Kremlin’s Aggression Threatens Entire Global Architecture, Zelensky Tells UN

‘While Russia is pushing the world to the final war, Ukraine is doing everything to ensure that after Russia’s aggression no one in the world will dare to attack any nation,’ the Ukrainian president says.

AP/Mary Altaffer
President Zelensky addresses the 78th session of the United Nations General Assembly, September 19, 2023 at New York. AP/Mary Altaffer

Billed as the top star of the annual UN General Assembly debate, President Zelensky delivered the goods Tuesday, with the symbol of Ukraine’s war against an invader proposing novel ideas for global cooperation. 

Sporting a polo-style long sleeve shirt in his now-familiar olive hue, Mr. Zelensky addressed a receptive hall at Turtle Bay, even as Russia’s seat was empty except for Moscow’s lone deputy UN ambassador, Dmitry Polyanskiy, who at times was caught by the local camera making dismissive gestures.

Yet, the invader country seems more isolated than ever, as Mr. Zelensky contended that the Kremlin threatens the entire global architecture. “For the first time in modern history, we have a real chance to end the aggression on the terms of the nation which was attacked,” Mr. Zelensky said, noting that at least 140 countries have fully or partially endorsed Kyiv’s plan to end the war. 

That plan entails, among other provisions, a return of all territory Russia has usurped since its 2014 occupation of Crimea, including areas it has taken over since the February 2022 invasion. The invasion’s goal, Mr. Zelensky said, “is to turn our lands, our people, our lives, our resources into a weapon against you, against the international rules. Rules-based order.”

The 1994 Budapest memorandum dictated that former Soviet Republics rid themselves of nuclear weapons. “Ukraine gave up its third-largest nuclear arsenal,” Mr. Zelensky said. “The world then decided Russia should become a keeper of such power. Yet history shows it was Russia who deserved nuclear disarmament the most.”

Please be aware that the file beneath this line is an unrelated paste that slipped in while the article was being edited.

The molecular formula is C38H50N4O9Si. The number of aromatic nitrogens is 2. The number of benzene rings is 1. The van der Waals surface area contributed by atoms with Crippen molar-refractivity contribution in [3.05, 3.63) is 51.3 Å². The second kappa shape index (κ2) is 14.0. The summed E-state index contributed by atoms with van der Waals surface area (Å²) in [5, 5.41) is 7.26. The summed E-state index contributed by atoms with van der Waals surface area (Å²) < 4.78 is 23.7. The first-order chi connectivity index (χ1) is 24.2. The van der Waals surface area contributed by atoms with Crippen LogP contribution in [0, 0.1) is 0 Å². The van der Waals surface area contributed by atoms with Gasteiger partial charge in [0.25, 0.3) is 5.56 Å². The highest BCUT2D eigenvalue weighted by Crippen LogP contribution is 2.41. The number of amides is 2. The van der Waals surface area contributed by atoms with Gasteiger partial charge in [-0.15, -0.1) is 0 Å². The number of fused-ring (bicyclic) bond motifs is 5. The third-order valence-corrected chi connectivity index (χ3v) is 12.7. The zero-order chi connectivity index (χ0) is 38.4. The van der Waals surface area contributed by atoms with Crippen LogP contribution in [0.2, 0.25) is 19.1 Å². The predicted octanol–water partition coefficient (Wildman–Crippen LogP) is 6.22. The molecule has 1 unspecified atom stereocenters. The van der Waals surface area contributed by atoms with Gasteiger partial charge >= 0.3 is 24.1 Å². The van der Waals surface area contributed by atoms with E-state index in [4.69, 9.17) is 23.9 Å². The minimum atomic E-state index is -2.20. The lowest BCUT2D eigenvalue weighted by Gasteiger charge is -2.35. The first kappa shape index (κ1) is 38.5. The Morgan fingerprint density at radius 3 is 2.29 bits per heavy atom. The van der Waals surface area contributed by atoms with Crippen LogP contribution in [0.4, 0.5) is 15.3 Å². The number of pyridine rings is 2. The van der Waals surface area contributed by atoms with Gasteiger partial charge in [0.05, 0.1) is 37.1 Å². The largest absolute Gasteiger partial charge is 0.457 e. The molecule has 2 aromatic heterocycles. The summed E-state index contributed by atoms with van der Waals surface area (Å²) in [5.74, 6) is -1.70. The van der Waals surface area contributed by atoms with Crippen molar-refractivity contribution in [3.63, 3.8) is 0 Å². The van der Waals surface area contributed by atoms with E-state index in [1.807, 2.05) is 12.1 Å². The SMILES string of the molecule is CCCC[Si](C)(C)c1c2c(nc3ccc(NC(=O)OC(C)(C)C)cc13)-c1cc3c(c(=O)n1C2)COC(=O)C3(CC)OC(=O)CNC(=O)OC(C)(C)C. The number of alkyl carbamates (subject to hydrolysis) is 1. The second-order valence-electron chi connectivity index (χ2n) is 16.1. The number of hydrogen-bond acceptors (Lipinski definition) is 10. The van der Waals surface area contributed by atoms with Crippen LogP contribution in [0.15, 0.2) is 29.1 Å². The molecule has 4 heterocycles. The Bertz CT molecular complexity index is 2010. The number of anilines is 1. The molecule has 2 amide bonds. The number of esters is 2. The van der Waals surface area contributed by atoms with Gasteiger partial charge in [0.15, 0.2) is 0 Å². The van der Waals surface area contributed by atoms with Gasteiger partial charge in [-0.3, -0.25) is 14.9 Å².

As treaties and agreements deal with nuclear weapons, he said, Russia is “weaponizing” nuclear power, as in its occupation at Ukraine’s Zaporizhia, the largest nuclear plant in Europe. Here’s a “scary question,” he said: “The global security architecture offers no response or protection against such a treacherous radiation threat and there is no accountability for radiation black mailers.”

Even the theme on which almost every speaker at the assembly touched, climate change, was brought up by Mr. Zelensky — with a twist. “Thank God people have not yet learned to use climate as a weapon,” he told the assembly. “Some evil state” could utilize such a weapon with much more deadly results than the other effects of climate change around the globe. 

Another Russian weapon he highlighted is the blockade on Ukraine’s grain exports. In that context, he sniped at Hungary, Poland, and the Czech Republic, which are declining to import Ukrainian grains even as they allow deliveries through their territories. Yet, the speech was mostly aimed at the Kremlin.     

“While Russia is pushing the world to the final war, Ukraine is doing everything to ensure that after Russia’s aggression no one in the world will dare to attack any nation,” he said in concluding his speech. “War crimes must be punished, deported people must come back home, and the occupier must return to their own land. We must be united to make it and we’ll do it. Slava Ukraine.”

By internationalizing his country’s plight and turning it into everybody’s problem, Mr. Zelensky made a compelling case for world support of his war of liberation. Following his speech, Mr. Zelensky went for a first meeting with Prime Minister Netanyahu of Israel, a country that Ukraine had complained does not support it enough.

On Wednesday, the Ukrainian war leader will address the Security Council with a similar plea, and then will fly to Washington with President Biden on Air Force One. It is there that his call to arms is currently most needed. 

The New York Sun

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